It’s all for the good of the show — which is what we all want. Look for the Smith era to begin in the U.K. on April 3, and here in the States on April 17. If you simply cannot wait, take a peek at the new BBC trailer here, or the even longer (slightly different) BBC America trailer here.
Endless life's a beach for Richard
So how terrific was LOST this week? After all these years, we finally get the scoop on Richard — and it was worth the wait. We learned everything we needed: Who Richard is, whose death he has on his conscience, why he is on the Island, and what he is doing there.
It’s no surprise Richard insisted to Jack, Hugo and the others that they are all dead and the Island is hell — because from his perspective that’s all very true. What it boils down to is, Richard (Nestor Carbonell) is something of a modern Job: He’s a powerless pawn locked in the crossfire of a battle between higher powers he cannot begin to understand. Woes have been visited upon him for the amusement of others. Everyone who has wielded power over him has let him down or even outright betrayed him — from the doctor who scoffed at the idea of riding out in the rain to minister to Richard’s sick wife, to the corpulent priest who withheld God’s grace and condemned him to hell. There was Magnus Hanso, who instead of rescuing Richard from death by hanging ultimately condemned him by setting him on a course to a far worse living death. And then there are Jacob and the Man in Black, mysterious forces in human form who amuse themselves by using Richard. Only the poor guy isn’t a chess piece — he’s more like a ball they kick around.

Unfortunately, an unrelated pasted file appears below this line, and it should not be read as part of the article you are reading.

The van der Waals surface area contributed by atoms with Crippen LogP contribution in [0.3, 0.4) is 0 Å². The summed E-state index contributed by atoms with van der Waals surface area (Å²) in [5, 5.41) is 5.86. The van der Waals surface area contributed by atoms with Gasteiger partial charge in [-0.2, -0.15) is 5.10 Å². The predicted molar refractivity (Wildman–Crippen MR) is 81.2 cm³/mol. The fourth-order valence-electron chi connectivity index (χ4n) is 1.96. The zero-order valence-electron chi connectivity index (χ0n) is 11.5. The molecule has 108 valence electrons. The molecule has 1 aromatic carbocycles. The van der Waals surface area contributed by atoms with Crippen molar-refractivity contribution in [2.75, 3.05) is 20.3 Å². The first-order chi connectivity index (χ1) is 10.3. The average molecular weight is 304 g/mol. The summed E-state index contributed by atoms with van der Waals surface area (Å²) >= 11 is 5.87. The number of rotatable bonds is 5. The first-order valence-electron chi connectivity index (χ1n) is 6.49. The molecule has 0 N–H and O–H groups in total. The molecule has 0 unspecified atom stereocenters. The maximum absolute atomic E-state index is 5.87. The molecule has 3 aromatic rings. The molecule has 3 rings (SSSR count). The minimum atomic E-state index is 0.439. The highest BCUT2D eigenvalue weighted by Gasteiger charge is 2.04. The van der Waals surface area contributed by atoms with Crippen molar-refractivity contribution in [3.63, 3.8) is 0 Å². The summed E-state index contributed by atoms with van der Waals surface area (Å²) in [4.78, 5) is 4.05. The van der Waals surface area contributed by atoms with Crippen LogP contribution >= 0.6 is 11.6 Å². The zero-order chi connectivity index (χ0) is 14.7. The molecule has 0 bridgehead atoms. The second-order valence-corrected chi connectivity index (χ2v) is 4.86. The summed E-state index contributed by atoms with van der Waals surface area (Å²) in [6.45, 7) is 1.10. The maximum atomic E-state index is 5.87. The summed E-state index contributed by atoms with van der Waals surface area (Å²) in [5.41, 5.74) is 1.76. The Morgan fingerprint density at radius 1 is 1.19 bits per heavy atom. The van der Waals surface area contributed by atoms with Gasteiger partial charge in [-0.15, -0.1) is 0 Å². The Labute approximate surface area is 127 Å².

Savard suffered a grade 2 concussion.
As a devoted N.Y. Rangers fan, I will never be confused with someone who is sympathetic to the Boston Bruins, but even I have to admit that NHL discipline czar Colin Campbell
(a former Rangers coach) made a massive mistake by not imposing a suspension on the Pittsburgh Penguins’ would-be tough guy Matt Cooke
for inflicting a cheap-shot on the Bruins’ Marc Savard
(a former Rangers player) this week.